And now, just before the third Test of the series, Hill let it be known that he wanted to include Charlie Macartney and Jimmy Matthews in the places of Bill Whitty and Roy Minnett. McAllister refused to agree to the inclusion of Macartney. He sent across a telegram to Hill which said, “If Iredale agrees, I favour yourself standing down and not Minnett.”

Understandably, Hill was annoyed by the suggestion. The Test at Adelaide was played with Minnett and Matthews in the side.  Hill, playing his last Test at his home ground, scored 98 and a duck. England won their second successive Test to take a 2-1 lead in the series.

When the selectors met on February 2, 1912, to select the team for the fourth Test, an incensed Hill gave voice to what he thought about McAllister asking him to step down. McAlister responded by taking pot shots at Hill’s captaincy during the last two Tests. In response, Hill told him in no uncertain terms that “he was no judge of cricket.”

Heated words were exchanged during which McAlister claimed that he himself had been as good a captain as Armstrong, Trumper and Hill himself. Hill became sarcastic, suggesting that perhaps McAlister would like to captain the side himself, making his opinion about McAlister’s credentials abundantly clear.

It was now that McAlister claimed that Hill was “the worst captain in living memory”. It was the proverbial last straw. Hill stood up and said, “You’ve been asking for a punch all night and I’ll give you one.”

After this, as in most brawls, accounts vary. Some said that Hill delivered a slap to the face, while others maintained that the blow was much harder. The altercation lasted for almost 20 minutes, and at one point Hill had to be physically restrained from hurling McAlister out of the third-storey window!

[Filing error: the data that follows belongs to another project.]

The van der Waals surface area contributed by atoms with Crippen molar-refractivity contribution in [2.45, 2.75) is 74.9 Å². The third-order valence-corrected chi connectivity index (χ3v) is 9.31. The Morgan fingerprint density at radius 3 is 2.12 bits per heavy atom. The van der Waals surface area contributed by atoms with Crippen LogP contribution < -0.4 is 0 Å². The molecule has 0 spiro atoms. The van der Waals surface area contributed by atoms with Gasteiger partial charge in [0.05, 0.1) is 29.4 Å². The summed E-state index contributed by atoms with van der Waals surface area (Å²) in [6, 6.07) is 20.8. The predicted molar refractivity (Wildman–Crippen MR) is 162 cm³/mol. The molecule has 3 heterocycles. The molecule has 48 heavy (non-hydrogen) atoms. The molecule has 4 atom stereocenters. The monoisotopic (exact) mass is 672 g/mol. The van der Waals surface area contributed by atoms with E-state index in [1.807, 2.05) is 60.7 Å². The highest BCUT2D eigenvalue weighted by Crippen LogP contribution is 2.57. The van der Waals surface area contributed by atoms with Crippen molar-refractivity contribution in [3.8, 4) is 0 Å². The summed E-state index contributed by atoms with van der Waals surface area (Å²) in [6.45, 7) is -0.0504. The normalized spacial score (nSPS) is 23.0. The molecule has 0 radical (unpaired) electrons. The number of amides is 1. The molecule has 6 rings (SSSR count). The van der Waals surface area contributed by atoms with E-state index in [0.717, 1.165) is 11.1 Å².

Most accounts agree that Hill won the bout, and as he walked out of the room, McAlister, on the floor and bloodied, yelled: “Come back and fight, you coward.”

Quite amazingly, the selection meeting continued after Hill left and returned to his hotel. The news of the fracas was predictably lapped up by the newspapers, but even more incredibly Hill was retained both as player and captain.

Hill was given a resounding ovation as he went out to bat at Melbourne. However, with the incident perhaps weighing him down, he lost his form and Australia were defeated in the final two Tests of the series.

As the Board refused to budge from their stance of selecting the tour manager, the Big Six — Hill, Trumper, Carter, Cotter, Ransford and Armstrong — did not tour England in 1912. Of these men, only Carter and Armstrong played Test cricket again.

Hill in retrospect

Hence, Hill’s Test career came to an end in a rather unfortunate manner. In 49 matches, he had amassed the then record 3,412 runs at an average of 39.21 — remarkable for those times. He had managed 7 hundreds and 6 scores in the 90s.